The Mystique of the 100-Mile Week

AJW's TaproomEver since the first running boom in the 1970s, there has been an air of mystery and mystique around the 100-mile training week. While, in the end, it is nothing more than a number, I have found, over the years, that something about the elegant simplicity of that third digit in the weekly training volume can be inspiring and motivating. Having talked to dozens of runners over the years it seems that the benchmark of the 100-mile week is, indeed, a real thing.

Back in the Golden Age of road ultrarunning in the ‘70s and ‘80s many runners used the 100-mile benchmark as a gauge of fitness and durability. Virginia ultrarunner David Horton was notorious for his large volume as he typically attempted to peak three times a year for Barkley, Hardrock, and JFK 50. Horton always took care to balance the numbers with the limits on his body, but was certainly a diligent mileage counter and knew he was ready when he could roll through consecutive 100-mile weeks with no ill effects.

In the late ‘90s young Southern California phenom Ben Hian became synonymous with big miles and consecutive 100-mile weeks. Setting his sights each year on his local 100 miler, Angeles Crest, Ben spent the summer pounding out the miles on the trails of the San Gabriel Mountains at times peaking at as much as 180 miles per week. One of his little secrets was the Thursday morning before work 25 miler which he often used to pad the miles and work the legs before his trademark 75-mile weekends.

In recent years, several others have zeroed in on the 100-mile benchmark week and, in my opinion, none more consistently than Nick Clark. In Nick’s build up to Western States in 2012, where he finished third in a phenomenal, 15:50, he ran up 10-consecutive 100-mile weeks between the end of March and the beginning of June. Included in that total was a monthly mileage average of 419 miles a month from January to May with over 62,000 feet of climbing each month, as well. A quick scan of Nick’s blog from that period indicates that he certainly used the 100-mile benchmark as a gauge and was not unwilling to head out for a second run on Sunday afternoon to hit triple digits.

As I reflect on the 100-mile week mystique and apply it to my current circumstances, I cannot help but jump on the bandwagon. And, while I have no intention nor the ability to run off 10-consecutive 100-mile weeks, I have to admit that the inspiration of the past has fueled my fire. Just this past week I enjoyed 105 miles and 23,300 feet of climbing in my build-up to Hardrock and this morning, as I sit here writing over my coffee, I feel no ill effects. While it is, ultimately, just a number, I can’t help but think that it’s a number worth aspiring to. After all, we all need goals, don’t we?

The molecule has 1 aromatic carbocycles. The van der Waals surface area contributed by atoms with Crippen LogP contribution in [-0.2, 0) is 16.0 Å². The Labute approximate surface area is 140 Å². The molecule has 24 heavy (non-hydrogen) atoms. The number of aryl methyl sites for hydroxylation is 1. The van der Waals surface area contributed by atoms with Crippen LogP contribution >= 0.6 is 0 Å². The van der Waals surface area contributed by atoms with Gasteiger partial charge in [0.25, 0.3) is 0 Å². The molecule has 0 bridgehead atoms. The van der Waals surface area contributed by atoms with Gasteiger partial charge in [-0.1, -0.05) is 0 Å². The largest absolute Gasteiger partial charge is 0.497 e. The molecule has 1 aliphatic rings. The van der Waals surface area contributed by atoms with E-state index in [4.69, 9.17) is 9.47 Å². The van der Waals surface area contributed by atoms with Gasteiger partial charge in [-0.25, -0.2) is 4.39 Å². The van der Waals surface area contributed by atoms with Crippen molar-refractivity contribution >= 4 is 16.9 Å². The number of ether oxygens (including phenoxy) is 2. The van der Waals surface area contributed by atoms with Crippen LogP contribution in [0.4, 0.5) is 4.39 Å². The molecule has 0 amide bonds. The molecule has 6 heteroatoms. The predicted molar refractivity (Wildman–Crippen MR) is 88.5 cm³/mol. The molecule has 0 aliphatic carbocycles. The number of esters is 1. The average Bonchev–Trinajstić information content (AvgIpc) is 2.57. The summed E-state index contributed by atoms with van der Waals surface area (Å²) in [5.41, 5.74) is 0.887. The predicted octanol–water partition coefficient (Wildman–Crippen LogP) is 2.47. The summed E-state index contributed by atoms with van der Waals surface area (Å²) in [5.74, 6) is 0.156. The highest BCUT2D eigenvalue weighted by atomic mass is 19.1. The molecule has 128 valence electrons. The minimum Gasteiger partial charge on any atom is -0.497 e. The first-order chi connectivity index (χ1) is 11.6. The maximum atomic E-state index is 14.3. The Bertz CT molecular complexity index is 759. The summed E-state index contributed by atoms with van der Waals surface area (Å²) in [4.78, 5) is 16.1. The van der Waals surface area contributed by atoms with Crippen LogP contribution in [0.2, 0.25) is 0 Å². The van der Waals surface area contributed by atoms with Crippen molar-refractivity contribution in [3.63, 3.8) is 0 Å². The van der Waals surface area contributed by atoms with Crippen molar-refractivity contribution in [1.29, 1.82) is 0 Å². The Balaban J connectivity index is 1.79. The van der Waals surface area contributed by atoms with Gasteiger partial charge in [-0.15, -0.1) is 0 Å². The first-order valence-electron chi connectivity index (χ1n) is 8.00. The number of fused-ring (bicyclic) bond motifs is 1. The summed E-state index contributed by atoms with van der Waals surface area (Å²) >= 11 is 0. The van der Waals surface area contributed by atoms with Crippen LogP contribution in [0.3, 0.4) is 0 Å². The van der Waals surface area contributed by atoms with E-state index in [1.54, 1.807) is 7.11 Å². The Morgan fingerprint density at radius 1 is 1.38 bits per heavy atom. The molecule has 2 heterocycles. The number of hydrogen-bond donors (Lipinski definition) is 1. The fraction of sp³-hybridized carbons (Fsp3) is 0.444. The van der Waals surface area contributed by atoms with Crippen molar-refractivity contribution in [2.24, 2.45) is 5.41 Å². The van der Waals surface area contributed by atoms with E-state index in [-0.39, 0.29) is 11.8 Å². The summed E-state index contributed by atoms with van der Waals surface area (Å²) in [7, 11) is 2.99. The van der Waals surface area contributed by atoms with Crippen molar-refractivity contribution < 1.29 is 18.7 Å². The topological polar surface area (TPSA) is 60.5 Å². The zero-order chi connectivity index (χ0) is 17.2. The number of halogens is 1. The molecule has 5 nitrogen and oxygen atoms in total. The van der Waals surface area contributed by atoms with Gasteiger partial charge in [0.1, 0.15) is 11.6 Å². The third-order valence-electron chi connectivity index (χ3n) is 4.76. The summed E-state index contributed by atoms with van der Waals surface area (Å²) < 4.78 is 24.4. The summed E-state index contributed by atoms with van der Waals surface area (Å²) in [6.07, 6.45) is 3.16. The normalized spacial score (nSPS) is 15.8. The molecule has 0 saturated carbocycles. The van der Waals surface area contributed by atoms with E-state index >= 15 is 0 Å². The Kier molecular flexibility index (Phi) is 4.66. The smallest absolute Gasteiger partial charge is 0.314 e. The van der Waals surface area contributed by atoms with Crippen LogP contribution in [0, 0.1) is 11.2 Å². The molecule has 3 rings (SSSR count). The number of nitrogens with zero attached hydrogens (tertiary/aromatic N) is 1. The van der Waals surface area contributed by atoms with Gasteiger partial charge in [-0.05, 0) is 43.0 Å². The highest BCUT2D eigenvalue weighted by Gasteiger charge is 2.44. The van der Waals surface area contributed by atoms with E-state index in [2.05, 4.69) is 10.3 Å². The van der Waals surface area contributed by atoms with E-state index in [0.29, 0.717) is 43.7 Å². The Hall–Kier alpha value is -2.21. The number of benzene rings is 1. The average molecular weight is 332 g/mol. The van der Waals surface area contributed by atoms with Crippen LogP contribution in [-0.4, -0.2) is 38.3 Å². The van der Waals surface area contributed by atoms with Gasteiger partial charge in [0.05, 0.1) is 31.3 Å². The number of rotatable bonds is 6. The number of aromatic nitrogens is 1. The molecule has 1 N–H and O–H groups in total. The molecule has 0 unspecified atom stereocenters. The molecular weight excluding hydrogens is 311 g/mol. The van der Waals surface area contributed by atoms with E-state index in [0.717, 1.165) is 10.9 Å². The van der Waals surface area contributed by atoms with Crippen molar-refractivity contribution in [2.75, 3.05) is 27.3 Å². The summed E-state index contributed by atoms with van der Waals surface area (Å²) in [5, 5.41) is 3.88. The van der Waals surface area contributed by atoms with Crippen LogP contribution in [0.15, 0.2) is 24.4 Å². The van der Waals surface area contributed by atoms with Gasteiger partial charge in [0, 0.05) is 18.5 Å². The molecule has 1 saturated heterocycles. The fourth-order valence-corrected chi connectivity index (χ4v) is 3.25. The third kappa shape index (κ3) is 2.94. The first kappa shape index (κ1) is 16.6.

Bottoms up!

AJW’s Beer of the Week

Ontario Beer Co - 100-mile aleThis week’s Beer of the Week comes from Ontario Beer Company in Toronto, Ontario. OBC’s 100 Mile Ale is a classic American Red Ale with a smooth finish and a refreshing kick. I got a hold of a 16-ounce can of it last week at a local beer shop and really like it. A perfect way to close out a 100-mile week.

Call for Comments (from Bryon)

  • Have you experienced the 100-mile training week? If so, how did it make you feel?
  • Do you have another weekly mileage threshold on which you place great significance?

There are 7 comments

  1. Daniel Cunnama

    Coming from the rest of the world I find 100km training weeks to be quite rewarding and a lot less taxing.

  2. DF

    I’m working on my third 100mi week and finding them to be challenging but rewarding. Running double days really helps along with big weekends, especially for those of us juggling 40hr work weeks. Looking forward to seeing how this translates to my race at Laurel Highlands!

  3. Braided

    The only times I ever log 100 mile weeks are weeks when I run a 100 mile race.

    As a mid-packer (and fine with it!), peaking at 60-70 miles a week in training seems to be my sweet spot in terms of staying healthy and motivated, and having a balance with the rest of my life.

  4. Remi Delille

    –> Braided, I’m with you on the 60-70 mile sweet spot. In training for a 100-miler, I’ll certainly try to peak with an 85-mile week but too many of those and I can start to feel the ill effects on my body. Over the past couple of years, I’ve really tried to cut out all of the unnecessary running mileage and go for quality over quantity (lots of vert, heavy emphasis on quality long runs, skipping all of the junk miles, etc.) To get extra training hours on my body, I switch to cycling, swimming, and strength training.

    Now, sometimes I wish that I had the robustness of those runners that can pull off numerous 100-mile weeks in a row because it certainly is impressive and inspiring (and I probably could manage it myself, at least for a short while), but I think I’ve found my sweet spot and, fortunately, I’ve never had a running injury that has sidelined me for more than a week or two (knocking on wood!!).

  5. Steve Pero